CHICAGO – The March 2023 monthly temperature and precipitation trend forecasts are in from the National Weather Service’s Climate Prediction Center, and if the agency’s prediction verifies, the month could reverse the recent trend in which above-normal temperatures have dominated in recent months.

Despite Friday’s chill and the prospect of a below-average daytime temp, 38 of the past 48 days have finished above normal. Today is the first day of the past 14 likely to produce a below-average temperature.

But here’s what is interesting as we look toward what march may have in store. Long-range forecasters are interested in predictions of what may happen high above the north pole in the coming days & weeks.

Models are predicting what’s known as a sudden stratospheric warming event, which is often referred to as an “SSW”. This is when temps warm suddenly high above the North Pole in the stratosphere soar 4 to 12 miles above the North Pole.

SSW events can see stratosphere temps warm as much as 120 degrees in a matter of days. Such dramatic warming has been known to disrupt the polar vortex and split it in two. As this happens, chunks of cold air in the lower atmosphere can plunge southward into the mid-latitudes where we in Chicago are located.

This often leads to the buckling of the jet stream. “Wavy” jet streams can tap arctic air and tug it southward.

But here are the issues that long-range forecasters face: It’s not certain precisely where in the mid-latitudes the cold air might end up. It could crash down into the eastern rather than the western hemisphere. At the moment, models, while predicting a sudden stratospheric warming event, haven’t settled on the impact such high-altitude warming might have here in the lower portion of the atmosphere.

No two “SSW’s” are precisely alike as events like the ongoing La Nina can play a role in modifying any southward surges of cold air. So its safe to say there is uncertainty about where any cold surges may end up in the coming weeks. Long-range forecasters view the high certainty of a sudden warming of the stratosphere as a reason to pay close attention to more specific indications that cold air is on the move and will look for indications from weather forecast models that dramatic high altitude warming will impact events in the lower atmosphere, and if and when that happens, what is indicated in terms of where the cold air may end up.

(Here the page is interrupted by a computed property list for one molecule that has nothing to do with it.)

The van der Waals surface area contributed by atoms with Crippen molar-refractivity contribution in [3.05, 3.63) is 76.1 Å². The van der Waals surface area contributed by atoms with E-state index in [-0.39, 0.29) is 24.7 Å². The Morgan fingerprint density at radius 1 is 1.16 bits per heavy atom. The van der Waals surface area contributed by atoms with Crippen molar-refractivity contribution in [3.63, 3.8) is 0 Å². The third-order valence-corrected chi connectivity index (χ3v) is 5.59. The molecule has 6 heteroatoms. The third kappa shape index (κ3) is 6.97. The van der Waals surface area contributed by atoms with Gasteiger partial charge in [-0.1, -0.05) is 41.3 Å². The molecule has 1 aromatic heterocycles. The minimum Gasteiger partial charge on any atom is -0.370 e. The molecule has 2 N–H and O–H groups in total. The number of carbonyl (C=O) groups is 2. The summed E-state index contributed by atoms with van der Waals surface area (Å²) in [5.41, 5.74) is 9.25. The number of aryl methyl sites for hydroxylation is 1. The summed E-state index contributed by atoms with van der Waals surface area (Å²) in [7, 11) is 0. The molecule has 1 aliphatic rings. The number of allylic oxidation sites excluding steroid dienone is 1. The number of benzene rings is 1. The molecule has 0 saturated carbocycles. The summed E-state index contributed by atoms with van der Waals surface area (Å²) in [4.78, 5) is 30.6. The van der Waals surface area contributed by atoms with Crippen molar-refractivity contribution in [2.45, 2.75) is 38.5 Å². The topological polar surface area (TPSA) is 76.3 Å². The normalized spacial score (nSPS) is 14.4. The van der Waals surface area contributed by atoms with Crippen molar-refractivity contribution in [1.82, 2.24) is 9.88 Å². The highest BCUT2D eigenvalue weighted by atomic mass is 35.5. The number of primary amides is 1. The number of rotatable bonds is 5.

Here’s what climate prediction center forecasters are saying in the discussion of their March 2023 projection (it’s a bit technical, but weather enthusiasts and students of sudden stratospheric warming events may find this interesting):

“The eventual impact of the SSW for the U.S. is considerably uncertain. The fact that short term forecasts are in very good agreement that a SSW will occur in the next few days is enough to a slight degree further elevate chances for below-normal temperatures on its own most likely later in the month. The SSW and so weakening of the stratospheric polar vortex and more variable/meridional jet stream makes the potential for arctic air outbreaks in the northern hemisphere more likely in March.

“However, there is high uncertainty with SSW events whether impacts will significantly affect the troposphere (i.e. AO index) to a sufficient degree to impact the eventual observed anomalous temperature. Currently the GFS and ECMWF guidance does not have the warming impacting the surface through the start of March, but this could happen later in March. Moreover, even if so, it is not a certainty that any arctic air outbreaks primary center of action will be in the western hemisphere, rather it is possible to more strongly impact Asia or Europe.”

Research shows sudden stratospheric warming events are hardly everyday events, occurring on average 6 times per decade in the northern hemisphere.

Read more about indications of the potential for sudden stratospheric warming in this NOAA release: